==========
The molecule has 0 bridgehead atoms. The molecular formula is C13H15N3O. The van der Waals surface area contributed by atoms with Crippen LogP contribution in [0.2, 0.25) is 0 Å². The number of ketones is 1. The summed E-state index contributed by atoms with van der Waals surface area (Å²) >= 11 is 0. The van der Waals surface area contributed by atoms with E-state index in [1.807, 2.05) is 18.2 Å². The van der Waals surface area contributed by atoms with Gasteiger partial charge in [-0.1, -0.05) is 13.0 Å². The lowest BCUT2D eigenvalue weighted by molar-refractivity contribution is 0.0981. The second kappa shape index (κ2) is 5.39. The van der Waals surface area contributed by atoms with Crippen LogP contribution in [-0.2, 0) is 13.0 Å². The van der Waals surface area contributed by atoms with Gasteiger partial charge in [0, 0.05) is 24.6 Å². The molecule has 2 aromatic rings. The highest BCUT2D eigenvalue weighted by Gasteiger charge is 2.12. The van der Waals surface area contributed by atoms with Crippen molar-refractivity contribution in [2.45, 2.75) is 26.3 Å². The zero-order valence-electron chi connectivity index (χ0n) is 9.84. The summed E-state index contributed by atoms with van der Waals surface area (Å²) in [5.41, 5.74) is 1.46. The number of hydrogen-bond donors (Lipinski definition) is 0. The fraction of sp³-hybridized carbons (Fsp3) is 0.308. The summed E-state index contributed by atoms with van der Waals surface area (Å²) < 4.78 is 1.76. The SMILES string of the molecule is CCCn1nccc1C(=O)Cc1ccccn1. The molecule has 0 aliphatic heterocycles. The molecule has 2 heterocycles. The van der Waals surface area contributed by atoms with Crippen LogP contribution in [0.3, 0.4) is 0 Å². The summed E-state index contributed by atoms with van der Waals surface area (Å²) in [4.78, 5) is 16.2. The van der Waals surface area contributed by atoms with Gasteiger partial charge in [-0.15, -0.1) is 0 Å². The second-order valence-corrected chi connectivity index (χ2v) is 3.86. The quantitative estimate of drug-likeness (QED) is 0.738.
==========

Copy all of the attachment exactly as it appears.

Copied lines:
The molecule has 0 bridgehead atoms. The molecular formula is C13H15N3O. The van der Waals surface area contributed by atoms with Crippen LogP contribution in [0.2, 0.25) is 0 Å². The number of ketones is 1. The summed E-state index contributed by atoms with van der Waals surface area (Å²) >= 11 is 0. The van der Waals surface area contributed by atoms with E-state index in [1.807, 2.05) is 18.2 Å². The van der Waals surface area contributed by atoms with Gasteiger partial charge in [-0.1, -0.05) is 13.0 Å². The lowest BCUT2D eigenvalue weighted by molar-refractivity contribution is 0.0981. The second kappa shape index (κ2) is 5.39. The van der Waals surface area contributed by atoms with Crippen LogP contribution in [-0.2, 0) is 13.0 Å². The van der Waals surface area contributed by atoms with Gasteiger partial charge in [0, 0.05) is 24.6 Å². The molecule has 2 aromatic rings. The highest BCUT2D eigenvalue weighted by Gasteiger charge is 2.12. The van der Waals surface area contributed by atoms with Crippen molar-refractivity contribution in [2.45, 2.75) is 26.3 Å². The zero-order valence-electron chi connectivity index (χ0n) is 9.84. The summed E-state index contributed by atoms with van der Waals surface area (Å²) in [5.41, 5.74) is 1.46. The number of hydrogen-bond donors (Lipinski definition) is 0. The fraction of sp³-hybridized carbons (Fsp3) is 0.308. The summed E-state index contributed by atoms with van der Waals surface area (Å²) < 4.78 is 1.76. The SMILES string of the molecule is CCCn1nccc1C(=O)Cc1ccccn1. The molecule has 0 aliphatic heterocycles. The molecule has 2 heterocycles. The van der Waals surface area contributed by atoms with Crippen LogP contribution in [0.3, 0.4) is 0 Å². The summed E-state index contributed by atoms with van der Waals surface area (Å²) in [4.78, 5) is 16.2. The van der Waals surface area contributed by atoms with Gasteiger partial charge in [-0.15, -0.1) is 0 Å². The second-order valence-corrected chi connectivity index (χ2v) is 3.86. The quantitative estimate of drug-likeness (QED) is 0.738.